Retirement and Economic Behavior

By Henry J. Aaron; Gary Burtless | Go to book overview

Sally R. Merrill


Home Equity and the Elderly

As the long-term financing problems of social security have become more serious, increasing attention has been directed to assessing alternative sources of retirement income. In particular, the decumulation of personal wealth could make a larger contribution to providing for consumption after retirement. In the economic literature total wealth is considered in the context of the life-cycle theory of savings. Less attention has been paid to the composition of the asset portfolio or to the behavior of home equity in the context of the life- cycle model.1

Housing is the major asset of most elderly households. Approximately 70 percent of elderly householders currently own their home, and a

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1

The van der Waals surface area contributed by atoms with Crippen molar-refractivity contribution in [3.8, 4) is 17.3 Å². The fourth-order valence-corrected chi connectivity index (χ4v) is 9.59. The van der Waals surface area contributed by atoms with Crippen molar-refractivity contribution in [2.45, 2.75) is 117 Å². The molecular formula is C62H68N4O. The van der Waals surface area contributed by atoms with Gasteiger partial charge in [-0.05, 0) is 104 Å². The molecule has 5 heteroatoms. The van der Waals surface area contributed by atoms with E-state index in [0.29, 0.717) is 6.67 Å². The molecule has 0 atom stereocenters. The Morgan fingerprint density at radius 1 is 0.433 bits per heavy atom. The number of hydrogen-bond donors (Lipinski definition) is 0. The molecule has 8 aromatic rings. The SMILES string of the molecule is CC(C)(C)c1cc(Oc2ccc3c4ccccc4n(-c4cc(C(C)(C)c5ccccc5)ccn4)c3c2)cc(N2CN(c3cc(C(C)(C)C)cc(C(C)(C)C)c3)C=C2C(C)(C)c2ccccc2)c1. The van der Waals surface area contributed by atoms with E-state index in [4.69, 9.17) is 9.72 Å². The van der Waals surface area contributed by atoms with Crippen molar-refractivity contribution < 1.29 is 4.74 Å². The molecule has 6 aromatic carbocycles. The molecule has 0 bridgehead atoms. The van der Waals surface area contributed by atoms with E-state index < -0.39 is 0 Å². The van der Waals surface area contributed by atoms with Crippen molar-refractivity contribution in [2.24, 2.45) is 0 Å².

.The life-cycle theory of savings has received extensive theoretical development and empirical testing. See, for example, Franco Modigliani and Richard Brumberg, "Utility Analysis and the Consumption Function: An Interpretation of Cross-Section Data," in Kenneth K. Kurihara, ed., Post Keynesian Economics ( Rutgers University Press, 1954), pp. 388-436; Milton Friedman, A Theory of the Consumption Function ( Princeton University Press, 1957); Menahem E. Yaari, "Uncertain Lifetime, Life Insurance, and the Theory of the Consumer," Review of Economic Studies, vol. 32 ( April 1965), pp. 137-49; Martin Feldstein, "Social Security, Induced Retirement, and Aggregate Capital Accumulation," Journal of Political Economy, vol. 82 ( September- October 1974), pp. 905-25; Feldstein, "The Effect of Social Security on Saving," National Bureau of Economic Research Working Paper 334 ( Cambridge, Mass.: NBER, April 1979); Feldstein, "Social Security Benefits and the Accumulation of Preretirement Wealth," NBER Working Paper 477 ( NBER, May 1980); Martin Feldstein and Anthony Pellechio , "The Determinants of Exchange Rate Flexibility: An Empirical Investigation," Review of Economics and Statistics, vol. 61 ( August 1979), pp. 361-67; and Peter Diamond and Jerry A. Hausman, "Individual Savings Behavior," a paper prepared for the National Commission on Social Security, May 1980. In its simplest form, the theory assumes a hump-shaped curve for total wealth across the life cycle with the maximum being reached at the point of retirement. The primary motivation for accumulating wealth is synchronization of consumption and income during the life cycle of work and retirement periods. The theory can also accommodate other savings motives, such as bequests, and other humps in the curve, such as financing of children's education.

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